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Lagrangian mechanics - Euler Lagrange Equation

by brisingr7
Tags: functional, lagrange equation
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brisingr7
#1
Jan27-11, 12:11 PM
P: 3
Euler Lagrange Equation : if y(x) is a curve which minimizes/maximizes the functional :

F[tex]\left[y(x)\right][/tex] = [tex]\int^{a}_{b} [/tex]f(x,y(x),y'(x))dx
then, the following Euler Lagrange Differential Equation is true.

[tex]\frac{\partial}{\partial x}[/tex] - [tex]\frac{d}{dx}(\frac{\partial f}{\partial y'})[/tex]=0

Well....
I don't understand why the function f has only three variables x, y(x) and the derivative of that.
what about y'' or y[tex]^{(3)}[/tex]? I think it could be possible.(physically) All files related to this topic states that the function f as a function of variables x, f(x), and f'(x).
i.e. can function f be like : f(x,y(x),y'(x),y''(x),.....) ??? or.... is it unnecessary to think about the second derivative and furthermore?
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brisingr7
#2
Jan27-11, 12:22 PM
P: 3
oops!
the partial symbol should be on the left!
also, the lower/upper limits should change seats with the integral....
arildno
#3
Jan27-11, 12:35 PM
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For variational problems in general maths, you are perfectly correct. You can perfectly well create higher-order "Euler-Lagrange"-like equations!
What they mean, however, is quite another thing!

For mechanics problems though, it is sort of axiomatic that forces are, at most, only dependent on an object's position&velocity (0th and 1st derivatives), and not on higher-order derivatives.

Thus, it is sufficient (given this "axiom") for the variational formulation to use an integrand merely dependent on x, y and y'.


Exceptions probably exist, though, but I'm not familiar with them.

AlephZero
#4
Jan27-11, 04:50 PM
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Lagrangian mechanics - Euler Lagrange Equation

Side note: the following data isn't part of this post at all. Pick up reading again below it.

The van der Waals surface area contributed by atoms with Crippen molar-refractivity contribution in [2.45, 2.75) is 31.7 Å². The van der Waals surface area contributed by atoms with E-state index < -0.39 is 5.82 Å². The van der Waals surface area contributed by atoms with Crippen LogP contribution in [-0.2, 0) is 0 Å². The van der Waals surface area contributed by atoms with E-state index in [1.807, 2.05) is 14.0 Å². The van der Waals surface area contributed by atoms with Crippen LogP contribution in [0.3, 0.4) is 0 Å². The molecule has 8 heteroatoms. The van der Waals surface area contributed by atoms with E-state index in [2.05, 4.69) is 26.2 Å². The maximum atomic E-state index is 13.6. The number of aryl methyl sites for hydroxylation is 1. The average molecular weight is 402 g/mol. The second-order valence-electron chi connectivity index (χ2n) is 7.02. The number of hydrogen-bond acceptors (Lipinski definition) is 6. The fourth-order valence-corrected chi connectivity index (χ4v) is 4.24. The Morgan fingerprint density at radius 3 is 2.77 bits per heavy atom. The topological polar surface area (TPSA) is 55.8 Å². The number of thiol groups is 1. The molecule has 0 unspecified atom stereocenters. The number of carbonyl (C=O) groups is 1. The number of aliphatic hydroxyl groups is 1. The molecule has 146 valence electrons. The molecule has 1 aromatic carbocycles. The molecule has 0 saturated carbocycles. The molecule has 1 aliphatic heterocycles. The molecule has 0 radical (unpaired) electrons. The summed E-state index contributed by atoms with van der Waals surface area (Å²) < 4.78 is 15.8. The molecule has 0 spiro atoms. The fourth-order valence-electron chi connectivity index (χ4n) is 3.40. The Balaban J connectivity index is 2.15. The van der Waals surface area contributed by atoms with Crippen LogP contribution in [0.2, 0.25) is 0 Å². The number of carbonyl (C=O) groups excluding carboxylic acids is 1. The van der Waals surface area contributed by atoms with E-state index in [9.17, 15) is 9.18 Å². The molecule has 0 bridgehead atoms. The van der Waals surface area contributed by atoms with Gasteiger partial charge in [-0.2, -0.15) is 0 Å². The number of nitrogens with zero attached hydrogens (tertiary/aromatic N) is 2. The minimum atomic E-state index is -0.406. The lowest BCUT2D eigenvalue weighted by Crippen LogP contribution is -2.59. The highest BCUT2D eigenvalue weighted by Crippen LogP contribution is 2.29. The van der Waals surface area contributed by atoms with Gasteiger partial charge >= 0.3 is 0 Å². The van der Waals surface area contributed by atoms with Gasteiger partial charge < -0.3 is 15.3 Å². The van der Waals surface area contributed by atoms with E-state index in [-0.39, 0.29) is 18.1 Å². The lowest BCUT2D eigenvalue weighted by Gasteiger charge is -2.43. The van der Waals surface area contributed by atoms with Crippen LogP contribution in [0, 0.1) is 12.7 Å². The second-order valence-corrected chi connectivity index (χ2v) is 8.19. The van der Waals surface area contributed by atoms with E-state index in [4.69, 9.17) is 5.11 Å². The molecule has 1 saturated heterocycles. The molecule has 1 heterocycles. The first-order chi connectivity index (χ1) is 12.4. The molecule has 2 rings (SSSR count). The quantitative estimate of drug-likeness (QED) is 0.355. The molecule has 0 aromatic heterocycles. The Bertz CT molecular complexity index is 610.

Translate this back into "pre-Euler-Lagrange mechanics", as a statement about the work done on a system and its potential and kinetic energy.

Those three quantities are (almost always!) functions of position and velocity, and nothing else.
randys006
#5
Jan27-11, 06:23 PM
P: 7
The normal "baby-steps" into this are by defining a conservative system as one that you can identify a potential for, and the conditions for defining a potential is that your forces only depend on x, y, and y'. However, the formal definition seems to involve circular reasoning: the Lagrangian formalism only applies to conservative systems, and a conservative system is (formally) defined as one that follows Lagrangian mechanics. It isn't actually circular reasoning, it is just that the two are defined simultaneously, and the mathematical relationship between force and potential naturally attaches the f(x, y, y') limitation.

The Work-Energy theorem from baby physics is nothing more than the integral of the Lagrangian.

Hope that helps!
Randy
lalbatros
#6
Jan28-11, 12:01 AM
P: 1,235
brisingr7,

There is no real need to introduce a y" in the Lagrangian.
If you needed that, you could just introduce an additional variable:

z = y'

and write a new Lagrangian including this additional variable:

L(x,y,y',z,z')

Additional variables keep the formalism the same and handles the extra y" you are thinking of.
brisingr7
#7
Jan28-11, 10:39 AM
P: 3
Wow! thanks!
I think I get it!


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